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New Study: Crime, Corruption, Tax Evasion Drained a Record US$991.2bn in Illicit Financial Flows from Developing Economies in 2012
December 15th, 2014
WASHINGTON, DC – A record US$991.2 billion in illicit capital flowed out of developing and emerging economies in 2012—facilitating crime, corruption, and tax evasion—according to the latest study released Tuesday by Global Financial Integrity (GFI), a Washington, DC-based research and advisory organization. The study is the first GFI analysis to include estimates of illicit financial flows for 2012. The report—GFI’s 2014 annual global update on illicit financial flows—pegs cumulative illicit outflows from developing economies at US$6.6 trillion between 2003 and 2012, the latest year for which data is available.  Titled “Illicit Financial Flows from Developing Countries: 2003-2012,” [HTML | Continue Reading
Fourth installment of illicit finance journalism program now accepting applications
July 23rd, 2014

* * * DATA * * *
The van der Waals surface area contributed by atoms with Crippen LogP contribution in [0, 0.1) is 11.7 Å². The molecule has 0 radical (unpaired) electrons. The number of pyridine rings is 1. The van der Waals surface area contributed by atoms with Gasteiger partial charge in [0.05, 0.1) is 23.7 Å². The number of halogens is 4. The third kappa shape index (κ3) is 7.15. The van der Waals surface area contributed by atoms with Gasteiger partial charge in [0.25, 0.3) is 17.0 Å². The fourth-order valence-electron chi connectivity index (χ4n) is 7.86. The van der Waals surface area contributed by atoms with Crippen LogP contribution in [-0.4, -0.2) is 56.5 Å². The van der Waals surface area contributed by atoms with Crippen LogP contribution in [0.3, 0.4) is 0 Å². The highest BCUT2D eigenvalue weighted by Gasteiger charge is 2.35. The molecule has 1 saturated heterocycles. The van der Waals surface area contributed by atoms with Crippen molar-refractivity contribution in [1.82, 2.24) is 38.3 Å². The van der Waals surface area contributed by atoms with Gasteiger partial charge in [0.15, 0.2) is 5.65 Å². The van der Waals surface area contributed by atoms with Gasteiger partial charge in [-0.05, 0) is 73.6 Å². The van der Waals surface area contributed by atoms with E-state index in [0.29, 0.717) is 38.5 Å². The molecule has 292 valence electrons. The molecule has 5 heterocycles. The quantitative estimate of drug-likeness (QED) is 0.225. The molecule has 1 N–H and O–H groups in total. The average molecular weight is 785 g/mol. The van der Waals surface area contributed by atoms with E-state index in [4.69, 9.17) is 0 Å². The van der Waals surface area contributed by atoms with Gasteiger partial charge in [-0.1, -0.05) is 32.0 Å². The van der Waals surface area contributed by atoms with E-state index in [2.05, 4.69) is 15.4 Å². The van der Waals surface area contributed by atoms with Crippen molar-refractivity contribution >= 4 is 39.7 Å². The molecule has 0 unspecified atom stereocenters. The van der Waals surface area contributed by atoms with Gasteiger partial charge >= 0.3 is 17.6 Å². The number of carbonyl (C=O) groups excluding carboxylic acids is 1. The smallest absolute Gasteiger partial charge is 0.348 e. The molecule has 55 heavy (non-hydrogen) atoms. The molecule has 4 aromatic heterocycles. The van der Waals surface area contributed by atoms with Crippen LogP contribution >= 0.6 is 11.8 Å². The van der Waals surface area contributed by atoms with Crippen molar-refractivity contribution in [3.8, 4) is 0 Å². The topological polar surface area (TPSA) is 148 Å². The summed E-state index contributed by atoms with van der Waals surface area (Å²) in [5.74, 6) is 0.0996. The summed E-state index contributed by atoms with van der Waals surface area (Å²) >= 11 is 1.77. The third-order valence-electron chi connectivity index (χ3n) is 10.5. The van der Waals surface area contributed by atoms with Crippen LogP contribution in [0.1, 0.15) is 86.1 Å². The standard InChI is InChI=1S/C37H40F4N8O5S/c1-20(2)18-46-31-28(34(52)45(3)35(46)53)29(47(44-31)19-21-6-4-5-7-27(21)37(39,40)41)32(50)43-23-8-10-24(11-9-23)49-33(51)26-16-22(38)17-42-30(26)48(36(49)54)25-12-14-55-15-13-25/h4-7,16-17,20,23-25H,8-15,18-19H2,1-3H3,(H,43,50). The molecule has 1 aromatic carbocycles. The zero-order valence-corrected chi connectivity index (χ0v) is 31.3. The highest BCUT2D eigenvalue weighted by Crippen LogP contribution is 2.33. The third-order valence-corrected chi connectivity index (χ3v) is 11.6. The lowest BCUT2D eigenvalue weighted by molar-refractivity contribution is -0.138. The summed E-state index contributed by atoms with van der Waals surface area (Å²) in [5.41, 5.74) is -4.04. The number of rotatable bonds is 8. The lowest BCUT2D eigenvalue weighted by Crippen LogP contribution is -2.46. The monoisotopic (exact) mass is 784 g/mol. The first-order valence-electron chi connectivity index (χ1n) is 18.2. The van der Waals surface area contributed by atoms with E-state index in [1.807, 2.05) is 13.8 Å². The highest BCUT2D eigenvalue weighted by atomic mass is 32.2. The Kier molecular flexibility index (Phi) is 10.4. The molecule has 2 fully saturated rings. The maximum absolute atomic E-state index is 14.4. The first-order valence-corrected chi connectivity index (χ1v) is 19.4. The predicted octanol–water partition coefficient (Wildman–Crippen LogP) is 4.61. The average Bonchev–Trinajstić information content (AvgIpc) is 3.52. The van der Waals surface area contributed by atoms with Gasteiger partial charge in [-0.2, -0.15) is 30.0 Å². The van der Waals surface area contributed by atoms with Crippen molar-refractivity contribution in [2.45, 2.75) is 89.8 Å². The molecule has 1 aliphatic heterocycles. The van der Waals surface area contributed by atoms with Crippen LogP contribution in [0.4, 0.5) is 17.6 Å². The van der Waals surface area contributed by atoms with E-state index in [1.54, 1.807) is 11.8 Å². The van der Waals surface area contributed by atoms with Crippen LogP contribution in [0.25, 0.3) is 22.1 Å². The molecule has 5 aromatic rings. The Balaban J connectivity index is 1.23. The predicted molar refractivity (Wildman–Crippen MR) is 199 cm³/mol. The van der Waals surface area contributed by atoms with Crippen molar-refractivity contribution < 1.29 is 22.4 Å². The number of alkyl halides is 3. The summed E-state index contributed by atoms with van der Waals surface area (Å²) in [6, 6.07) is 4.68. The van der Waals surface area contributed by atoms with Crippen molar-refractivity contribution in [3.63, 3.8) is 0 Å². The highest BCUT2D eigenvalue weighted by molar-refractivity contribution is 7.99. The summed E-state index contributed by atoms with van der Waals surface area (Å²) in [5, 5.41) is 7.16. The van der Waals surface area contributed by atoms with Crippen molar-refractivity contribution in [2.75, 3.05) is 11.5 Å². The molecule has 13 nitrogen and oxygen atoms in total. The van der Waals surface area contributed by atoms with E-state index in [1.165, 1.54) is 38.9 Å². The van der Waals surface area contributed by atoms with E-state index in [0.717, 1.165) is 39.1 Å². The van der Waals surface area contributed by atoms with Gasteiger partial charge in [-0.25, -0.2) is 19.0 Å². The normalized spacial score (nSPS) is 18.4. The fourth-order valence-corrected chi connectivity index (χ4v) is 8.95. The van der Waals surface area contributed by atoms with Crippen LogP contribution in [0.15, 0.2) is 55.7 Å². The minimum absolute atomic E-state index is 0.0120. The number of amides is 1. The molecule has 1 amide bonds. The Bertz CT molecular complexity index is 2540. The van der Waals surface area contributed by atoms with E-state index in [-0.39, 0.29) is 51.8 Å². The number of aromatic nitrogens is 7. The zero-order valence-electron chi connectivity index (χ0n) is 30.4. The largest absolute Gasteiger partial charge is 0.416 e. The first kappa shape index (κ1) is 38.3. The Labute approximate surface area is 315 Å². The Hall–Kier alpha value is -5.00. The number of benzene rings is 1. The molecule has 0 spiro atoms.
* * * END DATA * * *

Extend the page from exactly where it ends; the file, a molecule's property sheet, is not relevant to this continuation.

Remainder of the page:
5937479085_9d52310535_zIllicit financial flows affect countries all over the world. Unfortunately, developing countries seem to suffer the greatest due to illicit outflows. Sub-Saharan Africa, for example, loses roughly 5.7% of its overall Gross Domestic Product every year to illicit flows, according to research from FTC member Global Financial Integrity. Along with advocating for strong policy changes, it’s important that a robust and informed press investigates cases of tax evasion, corruption, and harmful tax practices that rob governments of much needed revenue.
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📢La #pescailegal INDNR arrasa los recursos pesqueros🌍pero sus responsables no son detectados. ¿Puede la transparenc… https://t.co/Ars1ojFfV9
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